It had been like that for weeks, even away from the stadiums: Mick Jagger tweeted proof of a business trip that was no longer meant to be a Rolling Stones tour, but a longer European tour. Mick in Vienna with a can of beer at a sausage stand, Mick on his 79th birthday with Bavarian brass bands, Mick at the Brandenburg Gate. This led young girls to besieging hotels as well to film Instagram a natural spectacle of apparently world-famous grandparents. Cheered up as in 1962 when they were first let onstage at the “Marquee” in London, they were escorted to the stadiums, as could be seen in all the media, and improvised through the “Midnight Rambler” like the rumbling and noisy blues band that they were back then .

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Its 60-year history is also the story of its dissolution. Brian Jones died in 1969 under normal business circumstances at the age of 27. In 1974 Ron Wood took the place of the second guitarist as the last permanent new member. In 1993, Bill Wyman retired as a bassist. His successor, Daryl Jones, was never named Rolling Stone. Steve Jordan will go down in history as the drummer to replace Charlie Watts.

The band’s real miracle will be the Rolling Stones tour for so long, thanks in part to their kind drummer with a springy backbeat. And with that, going back to Keith Richards’ 2010 memoir Life, for the last time: “Shit, Charlie and me, we’ve had that ass in our eyes for over forty years!” He meant Mick Jagger or his ass. “Life” was already considered the obituary of The Rolling Stones, the biggest patchwork band in the history of rock music. But then more tours appeared again.

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Each Rolling Stones concert is based on many little rituals and one big ritual that has not been celebrated in a year. As soon as Mick Jagger introduced his drummer, they all stood up, left their strawberry punch and caramel pancakes behind, clapped, stomped and cheered for a few minutes, embarrassing Charlie Watts. The two guitarists now share a special applause – and it looks like they know what to do with it.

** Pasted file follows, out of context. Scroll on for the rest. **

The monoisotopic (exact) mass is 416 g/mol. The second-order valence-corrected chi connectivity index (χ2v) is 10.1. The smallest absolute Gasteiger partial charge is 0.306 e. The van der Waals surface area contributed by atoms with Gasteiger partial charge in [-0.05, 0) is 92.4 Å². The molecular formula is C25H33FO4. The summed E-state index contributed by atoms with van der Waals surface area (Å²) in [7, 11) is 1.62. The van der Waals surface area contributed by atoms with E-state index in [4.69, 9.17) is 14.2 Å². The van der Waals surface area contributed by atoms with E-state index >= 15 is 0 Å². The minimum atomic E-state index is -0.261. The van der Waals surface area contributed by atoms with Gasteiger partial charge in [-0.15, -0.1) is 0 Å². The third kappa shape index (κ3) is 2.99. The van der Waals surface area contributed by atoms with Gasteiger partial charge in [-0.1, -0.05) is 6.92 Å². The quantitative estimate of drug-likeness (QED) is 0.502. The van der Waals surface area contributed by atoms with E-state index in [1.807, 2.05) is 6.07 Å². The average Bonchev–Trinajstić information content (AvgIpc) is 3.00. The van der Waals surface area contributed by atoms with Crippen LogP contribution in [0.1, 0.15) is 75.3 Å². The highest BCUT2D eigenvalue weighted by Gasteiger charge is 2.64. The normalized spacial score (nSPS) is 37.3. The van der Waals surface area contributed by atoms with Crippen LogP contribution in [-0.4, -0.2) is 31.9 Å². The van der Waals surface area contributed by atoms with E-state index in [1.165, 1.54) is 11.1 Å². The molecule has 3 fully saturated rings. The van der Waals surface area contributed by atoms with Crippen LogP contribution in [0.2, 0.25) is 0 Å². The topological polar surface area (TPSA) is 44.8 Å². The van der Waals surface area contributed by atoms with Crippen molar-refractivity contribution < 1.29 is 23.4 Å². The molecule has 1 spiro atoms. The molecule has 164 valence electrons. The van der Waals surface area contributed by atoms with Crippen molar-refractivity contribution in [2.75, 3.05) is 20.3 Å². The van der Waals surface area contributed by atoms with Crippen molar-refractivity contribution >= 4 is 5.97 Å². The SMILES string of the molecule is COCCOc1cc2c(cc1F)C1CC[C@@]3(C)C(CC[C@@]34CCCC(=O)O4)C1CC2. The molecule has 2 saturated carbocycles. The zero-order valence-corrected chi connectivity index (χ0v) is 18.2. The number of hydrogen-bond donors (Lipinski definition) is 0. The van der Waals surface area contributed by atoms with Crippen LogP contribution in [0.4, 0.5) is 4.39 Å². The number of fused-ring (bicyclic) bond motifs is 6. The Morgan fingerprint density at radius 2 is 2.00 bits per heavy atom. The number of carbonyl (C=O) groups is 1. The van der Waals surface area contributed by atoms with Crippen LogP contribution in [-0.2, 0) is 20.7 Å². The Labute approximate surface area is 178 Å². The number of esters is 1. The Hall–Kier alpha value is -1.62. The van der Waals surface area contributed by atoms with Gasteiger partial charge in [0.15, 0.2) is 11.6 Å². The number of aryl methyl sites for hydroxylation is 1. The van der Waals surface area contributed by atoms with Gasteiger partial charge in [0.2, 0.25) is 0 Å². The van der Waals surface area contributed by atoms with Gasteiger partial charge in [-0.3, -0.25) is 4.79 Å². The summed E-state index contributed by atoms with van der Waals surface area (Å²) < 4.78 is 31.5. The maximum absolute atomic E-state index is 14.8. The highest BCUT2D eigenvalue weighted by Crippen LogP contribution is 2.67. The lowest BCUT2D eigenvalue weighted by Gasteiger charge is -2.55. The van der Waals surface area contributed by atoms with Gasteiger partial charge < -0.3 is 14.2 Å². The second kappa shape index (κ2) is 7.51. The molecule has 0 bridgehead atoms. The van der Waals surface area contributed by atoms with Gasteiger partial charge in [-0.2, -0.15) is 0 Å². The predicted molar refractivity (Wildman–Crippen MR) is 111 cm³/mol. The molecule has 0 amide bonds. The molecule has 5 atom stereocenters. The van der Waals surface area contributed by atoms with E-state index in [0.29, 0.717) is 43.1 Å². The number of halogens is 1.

But the rites had grown rigid as well, even Mick Jagger’s stork footsteps in a frantic stillness. All the jokes about cockroaches, lizards and fossils have not been funny in decades. A team is selected. Concert reviews are about what’s not playing (“Angie”), what’s playing (“Start Me Up”) and what the movies look like. They play “Sympathy for the Devil” in Purgatory and with Ukrainian ruins in a moving scenery, accompanied by “Huh-huh!” with 22,000 on the forest scene.

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At the end, of course, “(Can’t get No) Satisfaction” is played. In September 1965, it was one of eight songs after which Waldbühne was devastated by the audience because she thought the concert was too short, and those were the times. The Rolling Stones also performed “Time is on my side” and “The Last Time”. Not this time, although the classics would fit even better today. Time is only a big problem when so much has passed and so much less is left.

This, explains Mick Jagger in Berlin, 118 Rolling Stones concert in Germany. Perhaps they actually chose the Waldbühne, which was booked shortly in advance for the tour, with caution, such as “(I Can’t Get No) Satisfaction” for goodbye. The Rolling Stones before Satisfaction were a band. Ever since Satisfaction, the Rolling Stones have been a monster, he reportedly said. That evening, she allows him to vanish again for an uncertain time.